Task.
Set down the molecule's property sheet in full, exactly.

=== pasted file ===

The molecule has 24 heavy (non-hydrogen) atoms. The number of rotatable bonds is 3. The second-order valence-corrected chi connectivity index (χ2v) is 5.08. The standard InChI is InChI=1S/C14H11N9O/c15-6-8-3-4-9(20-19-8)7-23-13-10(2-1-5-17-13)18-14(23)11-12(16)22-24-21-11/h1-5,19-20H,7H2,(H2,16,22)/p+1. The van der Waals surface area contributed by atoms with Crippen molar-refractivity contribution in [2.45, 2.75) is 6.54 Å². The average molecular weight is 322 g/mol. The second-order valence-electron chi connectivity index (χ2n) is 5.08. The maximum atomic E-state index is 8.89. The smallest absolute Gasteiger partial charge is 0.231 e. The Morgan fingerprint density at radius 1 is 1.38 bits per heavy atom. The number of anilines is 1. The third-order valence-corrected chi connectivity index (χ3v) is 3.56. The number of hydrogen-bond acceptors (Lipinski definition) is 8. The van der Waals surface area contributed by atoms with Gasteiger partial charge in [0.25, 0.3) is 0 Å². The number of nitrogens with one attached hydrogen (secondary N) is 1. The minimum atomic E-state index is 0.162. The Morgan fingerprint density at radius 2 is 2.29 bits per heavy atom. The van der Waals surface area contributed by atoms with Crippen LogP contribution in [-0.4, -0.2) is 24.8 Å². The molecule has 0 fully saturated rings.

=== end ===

The molecule has 24 heavy (non-hydrogen) atoms. The number of rotatable bonds is 3. The second-order valence-corrected chi connectivity index (χ2v) is 5.08. The standard InChI is InChI=1S/C14H11N9O/c15-6-8-3-4-9(20-19-8)7-23-13-10(2-1-5-17-13)18-14(23)11-12(16)22-24-21-11/h1-5,19-20H,7H2,(H2,16,22)/p+1. The van der Waals surface area contributed by atoms with Crippen molar-refractivity contribution in [2.45, 2.75) is 6.54 Å². The average molecular weight is 322 g/mol. The second-order valence-electron chi connectivity index (χ2n) is 5.08. The maximum atomic E-state index is 8.89. The smallest absolute Gasteiger partial charge is 0.231 e. The Morgan fingerprint density at radius 1 is 1.38 bits per heavy atom. The number of anilines is 1. The third-order valence-corrected chi connectivity index (χ3v) is 3.56. The number of hydrogen-bond acceptors (Lipinski definition) is 8. The van der Waals surface area contributed by atoms with Gasteiger partial charge in [0.25, 0.3) is 0 Å². The number of nitrogens with one attached hydrogen (secondary N) is 1. The minimum atomic E-state index is 0.162. The Morgan fingerprint density at radius 2 is 2.29 bits per heavy atom. The van der Waals surface area contributed by atoms with Crippen LogP contribution in [-0.4, -0.2) is 24.8 Å². The molecule has 0 fully saturated rings.